Ole knew the fear Helga harbored for diphtheria after the scare in Minnesota where they saw so many children die. After the Minnesota County Health Department held meetings and sent pamphlets home on how to best keep the contagion from spreading in a family, parents usually decided on a plan of action. If a child came down with diphtheria, the mother generally would be the nurse caretaker, which meant a father’s task involved taking care of the other children in an outbuilding, keeping them warm and fed. This way the primary caretaker would not inadvertently pass the disease to the other children.
When the doctor confirmed Bertha’s diphtheria diagnosis, Ole ordered the other children to stay in an outside shed. “We were so cold,” recalled Ida.9 He and their oldest son, Olaf, tried to take care of Bertha and the other children as best they could. Each day Bertha grew worse and as her throat was swelling, she lay prostrate on her bed, hardly responding to her father’s frantic attempts to get her to eat or drink something. He sat by her bedside late into the night. Ole likely remembered another time while Helga was away from home. Ida insisted on planning a party for her sister Bertha’s tenth birthday, so he rode the horse six miles into the general store in Rockford to get the soda Ida needed to bake a cake.10 He enjoyed seeing Bertha’s surprise and excitement when her friends all showed up to celebrate.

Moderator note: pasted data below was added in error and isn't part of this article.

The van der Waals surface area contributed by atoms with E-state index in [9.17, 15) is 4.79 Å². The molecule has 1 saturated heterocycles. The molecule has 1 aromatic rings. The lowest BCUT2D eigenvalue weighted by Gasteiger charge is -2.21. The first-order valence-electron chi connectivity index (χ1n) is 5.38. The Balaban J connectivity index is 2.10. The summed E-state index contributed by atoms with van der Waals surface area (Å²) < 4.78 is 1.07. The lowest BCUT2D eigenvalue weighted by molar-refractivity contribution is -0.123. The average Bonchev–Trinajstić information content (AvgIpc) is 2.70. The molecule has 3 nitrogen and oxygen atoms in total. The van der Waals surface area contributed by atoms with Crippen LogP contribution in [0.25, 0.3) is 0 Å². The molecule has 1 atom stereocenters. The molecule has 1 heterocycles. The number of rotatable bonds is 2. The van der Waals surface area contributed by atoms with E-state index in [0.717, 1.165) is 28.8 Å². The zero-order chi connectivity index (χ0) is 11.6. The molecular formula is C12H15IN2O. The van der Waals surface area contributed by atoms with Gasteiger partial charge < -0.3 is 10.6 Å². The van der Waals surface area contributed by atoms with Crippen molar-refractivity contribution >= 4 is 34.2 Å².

Ole felt his stark helplessness in preventing his daughter from choking to death. Nor could he be Helga to give her a mother’s comfort. Always before when their children were ill, she had nursed them back to health.
In the 1890s, medical doctors observed that the mild or strong onset of the disease did not always indicate the future prognosis. An apparently mild case could lead to death in three to four days. Mortality rates during the 1890s from this disease ranged from forty to seventy-five percent, highest if it was a young child who contracted the most virulent form known as “black diphtheria.”11 If children were attacked with this virulent form, doctors advised parents that the best they could do was to provide some relief to ease the pain and make every effort to avoid contaminating the other children. Small doses of whiskey mixed with milk were recommended to relax the victim, but Ole probably could not afford that luxury in his home.